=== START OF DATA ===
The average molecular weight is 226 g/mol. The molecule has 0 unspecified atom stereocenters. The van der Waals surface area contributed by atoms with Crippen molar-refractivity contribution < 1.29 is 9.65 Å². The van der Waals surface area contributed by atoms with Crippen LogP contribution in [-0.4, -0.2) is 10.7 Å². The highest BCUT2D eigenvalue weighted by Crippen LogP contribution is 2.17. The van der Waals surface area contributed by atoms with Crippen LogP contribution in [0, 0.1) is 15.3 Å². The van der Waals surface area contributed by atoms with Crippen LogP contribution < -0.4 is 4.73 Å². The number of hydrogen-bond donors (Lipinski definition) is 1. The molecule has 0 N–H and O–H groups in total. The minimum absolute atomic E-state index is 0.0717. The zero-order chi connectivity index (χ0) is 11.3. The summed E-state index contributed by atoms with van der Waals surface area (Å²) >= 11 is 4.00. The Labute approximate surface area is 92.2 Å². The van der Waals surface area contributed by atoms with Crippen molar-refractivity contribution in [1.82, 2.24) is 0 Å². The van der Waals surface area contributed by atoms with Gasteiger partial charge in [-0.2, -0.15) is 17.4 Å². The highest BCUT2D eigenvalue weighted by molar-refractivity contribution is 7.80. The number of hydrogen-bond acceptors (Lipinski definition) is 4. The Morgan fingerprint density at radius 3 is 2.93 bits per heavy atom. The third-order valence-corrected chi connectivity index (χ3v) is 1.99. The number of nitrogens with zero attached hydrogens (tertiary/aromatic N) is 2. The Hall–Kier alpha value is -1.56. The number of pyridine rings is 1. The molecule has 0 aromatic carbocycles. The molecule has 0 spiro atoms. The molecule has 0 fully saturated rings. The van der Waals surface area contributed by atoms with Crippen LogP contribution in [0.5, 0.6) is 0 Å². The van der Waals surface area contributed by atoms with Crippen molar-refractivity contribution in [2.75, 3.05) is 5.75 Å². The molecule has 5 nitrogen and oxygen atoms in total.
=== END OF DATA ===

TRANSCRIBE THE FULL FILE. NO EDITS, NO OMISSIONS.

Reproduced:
The average molecular weight is 226 g/mol. The molecule has 0 unspecified atom stereocenters. The van der Waals surface area contributed by atoms with Crippen molar-refractivity contribution < 1.29 is 9.65 Å². The van der Waals surface area contributed by atoms with Crippen LogP contribution in [-0.4, -0.2) is 10.7 Å². The highest BCUT2D eigenvalue weighted by Crippen LogP contribution is 2.17. The van der Waals surface area contributed by atoms with Crippen LogP contribution in [0, 0.1) is 15.3 Å². The van der Waals surface area contributed by atoms with Crippen LogP contribution < -0.4 is 4.73 Å². The number of hydrogen-bond donors (Lipinski definition) is 1. The molecule has 0 N–H and O–H groups in total. The minimum absolute atomic E-state index is 0.0717. The zero-order chi connectivity index (χ0) is 11.3. The summed E-state index contributed by atoms with van der Waals surface area (Å²) >= 11 is 4.00. The Labute approximate surface area is 92.2 Å². The van der Waals surface area contributed by atoms with Crippen molar-refractivity contribution in [1.82, 2.24) is 0 Å². The van der Waals surface area contributed by atoms with Gasteiger partial charge in [-0.2, -0.15) is 17.4 Å². The highest BCUT2D eigenvalue weighted by molar-refractivity contribution is 7.80. The number of hydrogen-bond acceptors (Lipinski definition) is 4. The Morgan fingerprint density at radius 3 is 2.93 bits per heavy atom. The third-order valence-corrected chi connectivity index (χ3v) is 1.99. The number of nitrogens with zero attached hydrogens (tertiary/aromatic N) is 2. The Hall–Kier alpha value is -1.56. The number of pyridine rings is 1. The molecule has 0 aromatic carbocycles. The molecule has 0 spiro atoms. The molecule has 0 fully saturated rings. The van der Waals surface area contributed by atoms with Crippen LogP contribution in [0.5, 0.6) is 0 Å². The van der Waals surface area contributed by atoms with Crippen molar-refractivity contribution in [2.75, 3.05) is 5.75 Å². The molecule has 5 nitrogen and oxygen atoms in total.